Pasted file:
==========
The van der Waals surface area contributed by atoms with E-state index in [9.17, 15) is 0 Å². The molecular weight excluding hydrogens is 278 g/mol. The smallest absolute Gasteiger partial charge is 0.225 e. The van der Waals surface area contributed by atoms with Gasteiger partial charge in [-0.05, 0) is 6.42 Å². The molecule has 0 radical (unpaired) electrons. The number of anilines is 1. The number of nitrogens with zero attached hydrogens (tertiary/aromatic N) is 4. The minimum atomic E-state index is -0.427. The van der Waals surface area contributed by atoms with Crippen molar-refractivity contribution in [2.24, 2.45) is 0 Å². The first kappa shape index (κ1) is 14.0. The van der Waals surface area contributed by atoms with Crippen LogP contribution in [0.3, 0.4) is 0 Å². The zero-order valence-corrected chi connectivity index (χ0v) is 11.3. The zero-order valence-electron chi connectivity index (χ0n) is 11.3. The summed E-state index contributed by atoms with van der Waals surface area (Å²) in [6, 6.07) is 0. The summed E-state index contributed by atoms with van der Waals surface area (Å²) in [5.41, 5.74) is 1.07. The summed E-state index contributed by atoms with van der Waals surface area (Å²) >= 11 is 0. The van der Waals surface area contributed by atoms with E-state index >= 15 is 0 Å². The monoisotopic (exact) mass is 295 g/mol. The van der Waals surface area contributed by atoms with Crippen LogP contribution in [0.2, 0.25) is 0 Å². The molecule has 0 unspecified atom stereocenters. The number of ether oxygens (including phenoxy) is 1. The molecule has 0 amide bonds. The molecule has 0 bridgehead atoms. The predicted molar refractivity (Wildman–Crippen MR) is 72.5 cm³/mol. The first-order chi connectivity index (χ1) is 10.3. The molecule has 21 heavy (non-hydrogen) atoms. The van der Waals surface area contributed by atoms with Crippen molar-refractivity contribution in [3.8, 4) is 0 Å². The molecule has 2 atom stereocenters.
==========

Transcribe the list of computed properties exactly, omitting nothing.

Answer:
The van der Waals surface area contributed by atoms with E-state index in [9.17, 15) is 0 Å². The molecular weight excluding hydrogens is 278 g/mol. The smallest absolute Gasteiger partial charge is 0.225 e. The van der Waals surface area contributed by atoms with Gasteiger partial charge in [-0.05, 0) is 6.42 Å². The molecule has 0 radical (unpaired) electrons. The number of anilines is 1. The number of nitrogens with zero attached hydrogens (tertiary/aromatic N) is 4. The minimum atomic E-state index is -0.427. The van der Waals surface area contributed by atoms with Crippen molar-refractivity contribution in [2.24, 2.45) is 0 Å². The first kappa shape index (κ1) is 14.0. The van der Waals surface area contributed by atoms with Crippen LogP contribution in [0.3, 0.4) is 0 Å². The zero-order valence-corrected chi connectivity index (χ0v) is 11.3. The zero-order valence-electron chi connectivity index (χ0n) is 11.3. The summed E-state index contributed by atoms with van der Waals surface area (Å²) in [6, 6.07) is 0. The summed E-state index contributed by atoms with van der Waals surface area (Å²) in [5.41, 5.74) is 1.07. The summed E-state index contributed by atoms with van der Waals surface area (Å²) >= 11 is 0. The van der Waals surface area contributed by atoms with E-state index >= 15 is 0 Å². The monoisotopic (exact) mass is 295 g/mol. The van der Waals surface area contributed by atoms with Crippen LogP contribution in [0.2, 0.25) is 0 Å². The molecule has 0 unspecified atom stereocenters. The number of ether oxygens (including phenoxy) is 1. The molecule has 0 amide bonds. The molecule has 0 bridgehead atoms. The predicted molar refractivity (Wildman–Crippen MR) is 72.5 cm³/mol. The first-order chi connectivity index (χ1) is 10.3. The molecule has 21 heavy (non-hydrogen) atoms. The van der Waals surface area contributed by atoms with Crippen molar-refractivity contribution in [3.8, 4) is 0 Å². The molecule has 2 atom stereocenters.